The transitions between environments may either cause significant behavioral changes or minor things that only parents may notice, but almost no one else outside the child's family would see.
Depending on the child's level on the autism spectrum, the transitions between environments may either cause significant behavioral changes or minor things that only parents may notice, but almost no one else outside the child's family would see. Managing these behavioral changes is part of the parent's daily routine and takes some time and possibly some professional advice to master. Most parents know their child very well and can balance the behavior quickly by using different techniques or by simply "changing the channel", which simply means diverting attention toward an activity or object that could be enjoyable or more calming than the one they were experiencing. Taking the true sensory disturbance away can be done once parents recognize some of the specific issues that seem to affect their child. No child seems to be the same on these matters, so it is a trial and error project beginning very early after initial diagnosis and lasting (while probably changing or incurring new issues along the way) through childhood.
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Judge Says Yes to Autistic Boy's Dog
Orders Columbia Schools To Allow Service Dog in School
By Betsey Bruce
WATERLOO, IL ( KTVI - FOX2Now.com ) - An autistic boy will be allowed to take his new service dog to school in Columbia, IL. Monroe County Circuit Judge Dennis Doyle issued a preliminary injunction ordering the Columbia School District to permit the highly trained dog to accompany Carter Kalbfleisch to his special needs class.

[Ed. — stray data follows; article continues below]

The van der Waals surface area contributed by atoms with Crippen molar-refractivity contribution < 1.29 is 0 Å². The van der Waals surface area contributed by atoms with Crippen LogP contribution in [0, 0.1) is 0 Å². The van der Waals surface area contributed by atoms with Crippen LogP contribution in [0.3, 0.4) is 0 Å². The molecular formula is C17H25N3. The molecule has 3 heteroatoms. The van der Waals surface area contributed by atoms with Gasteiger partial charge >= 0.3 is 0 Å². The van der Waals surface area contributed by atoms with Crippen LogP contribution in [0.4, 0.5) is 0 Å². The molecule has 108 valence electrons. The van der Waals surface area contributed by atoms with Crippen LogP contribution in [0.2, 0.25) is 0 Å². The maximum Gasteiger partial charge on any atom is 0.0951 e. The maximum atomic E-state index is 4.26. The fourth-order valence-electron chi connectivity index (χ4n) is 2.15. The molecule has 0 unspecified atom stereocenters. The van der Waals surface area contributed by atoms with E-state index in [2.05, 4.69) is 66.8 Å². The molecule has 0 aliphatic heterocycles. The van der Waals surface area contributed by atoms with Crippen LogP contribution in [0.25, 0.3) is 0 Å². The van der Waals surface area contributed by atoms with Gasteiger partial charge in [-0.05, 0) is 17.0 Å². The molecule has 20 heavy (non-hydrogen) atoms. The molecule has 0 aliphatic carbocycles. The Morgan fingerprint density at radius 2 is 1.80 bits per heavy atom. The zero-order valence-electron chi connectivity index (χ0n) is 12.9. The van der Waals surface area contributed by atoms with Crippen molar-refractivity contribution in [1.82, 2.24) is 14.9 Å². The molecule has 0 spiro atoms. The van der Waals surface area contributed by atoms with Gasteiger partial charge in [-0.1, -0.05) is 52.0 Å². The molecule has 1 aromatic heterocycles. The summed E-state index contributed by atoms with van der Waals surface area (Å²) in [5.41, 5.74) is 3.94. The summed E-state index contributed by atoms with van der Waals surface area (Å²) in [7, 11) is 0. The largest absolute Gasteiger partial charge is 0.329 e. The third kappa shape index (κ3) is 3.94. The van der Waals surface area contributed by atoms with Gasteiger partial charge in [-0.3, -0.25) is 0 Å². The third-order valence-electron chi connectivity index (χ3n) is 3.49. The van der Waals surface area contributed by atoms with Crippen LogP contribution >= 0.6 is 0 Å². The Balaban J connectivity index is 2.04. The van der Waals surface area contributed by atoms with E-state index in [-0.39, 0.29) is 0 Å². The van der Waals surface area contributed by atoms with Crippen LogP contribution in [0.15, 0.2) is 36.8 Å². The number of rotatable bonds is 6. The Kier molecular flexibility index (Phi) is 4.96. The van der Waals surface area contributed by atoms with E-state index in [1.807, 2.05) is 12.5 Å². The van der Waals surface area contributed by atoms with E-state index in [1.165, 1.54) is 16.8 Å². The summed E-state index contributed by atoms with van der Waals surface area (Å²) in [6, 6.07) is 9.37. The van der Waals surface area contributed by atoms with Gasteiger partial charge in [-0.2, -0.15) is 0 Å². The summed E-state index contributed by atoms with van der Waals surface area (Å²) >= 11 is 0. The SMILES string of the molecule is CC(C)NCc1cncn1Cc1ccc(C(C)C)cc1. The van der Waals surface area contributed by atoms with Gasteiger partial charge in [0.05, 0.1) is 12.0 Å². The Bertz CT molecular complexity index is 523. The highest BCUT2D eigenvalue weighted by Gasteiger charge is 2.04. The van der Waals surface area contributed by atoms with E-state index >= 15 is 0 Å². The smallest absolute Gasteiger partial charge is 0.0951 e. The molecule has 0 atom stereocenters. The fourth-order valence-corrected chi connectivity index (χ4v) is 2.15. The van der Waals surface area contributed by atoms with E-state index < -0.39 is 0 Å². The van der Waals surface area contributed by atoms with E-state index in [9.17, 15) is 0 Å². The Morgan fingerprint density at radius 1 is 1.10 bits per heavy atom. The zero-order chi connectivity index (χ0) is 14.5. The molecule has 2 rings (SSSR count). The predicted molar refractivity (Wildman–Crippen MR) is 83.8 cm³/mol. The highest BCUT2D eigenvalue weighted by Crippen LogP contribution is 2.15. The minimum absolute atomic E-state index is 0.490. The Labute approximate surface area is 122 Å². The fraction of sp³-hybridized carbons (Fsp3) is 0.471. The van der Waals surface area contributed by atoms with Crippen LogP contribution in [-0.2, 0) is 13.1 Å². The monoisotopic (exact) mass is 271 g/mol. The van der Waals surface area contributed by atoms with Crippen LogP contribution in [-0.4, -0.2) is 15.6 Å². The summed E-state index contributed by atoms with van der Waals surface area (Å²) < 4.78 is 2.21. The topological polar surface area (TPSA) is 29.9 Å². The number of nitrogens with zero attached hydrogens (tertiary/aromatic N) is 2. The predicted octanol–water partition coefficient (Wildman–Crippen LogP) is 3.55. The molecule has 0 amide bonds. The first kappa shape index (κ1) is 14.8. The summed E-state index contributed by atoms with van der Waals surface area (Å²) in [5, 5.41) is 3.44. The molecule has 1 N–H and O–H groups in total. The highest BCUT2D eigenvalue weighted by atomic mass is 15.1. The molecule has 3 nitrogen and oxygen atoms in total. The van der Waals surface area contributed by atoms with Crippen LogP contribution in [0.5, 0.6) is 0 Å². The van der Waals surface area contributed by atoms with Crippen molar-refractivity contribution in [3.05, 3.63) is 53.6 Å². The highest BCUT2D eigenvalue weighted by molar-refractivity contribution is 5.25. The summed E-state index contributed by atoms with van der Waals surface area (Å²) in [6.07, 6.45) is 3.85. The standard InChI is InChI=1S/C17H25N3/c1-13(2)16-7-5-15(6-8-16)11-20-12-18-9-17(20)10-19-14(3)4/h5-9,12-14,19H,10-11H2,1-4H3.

The judge cited an Illinois state law that permits children with disabilities to have service animals in school if the animals help them complete beneficial tasks . The school district attorney had argued the dog had nothing to do with the child's educational needs. Christi Flaherty insisted since the dog was not part of the child's IEP or individual education plan, the animal should not be allowed.
Just one month of working with the dog, her son could calm down and focus on tasks without throwing disruptive tantrums.
The five year old boy's mother, Melissa Kalbfleisch testified that after just one month of working with the dog, her son could calm down and focus on tasks without throwing disruptive tantrums. For the first time, she and her husband were able to take Carter on family excursions and shopping trips. Kalbfleisch said she and her husband are trained to handle the dog in public. She plans to come to school with her child to be sure there are no problems.
Click here Judge Says Yes to Autistic Boy's Dog
Little Autistic Drummer Boy - the highlights
An 11yr old autistic boy goes from "drifting along..." to "Full Steam Ahead!" in one 1/2 hr session after 2 & 1/2 yrs of lessons.
Click here to view the story on YouTube.
Shop Online and Support USAAA
What if USAAA earned a penny every time you searched the Internet? Or how about if a percentage of every purchase you made online went to support our USAAA? Well, now it can!
GoodSearch.com is a new Yahoo-powered search engine that donates half its advertising revenue, about a penny per search, to the charities its users designate. Use it just as you would any search engine, get quality search results from Yahoo, and watch the donations add up!
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Just go to www.goodsearch.com and be sure to enter US Autism and Asperger Association as the charity you want to support. And, be sure to spread the word!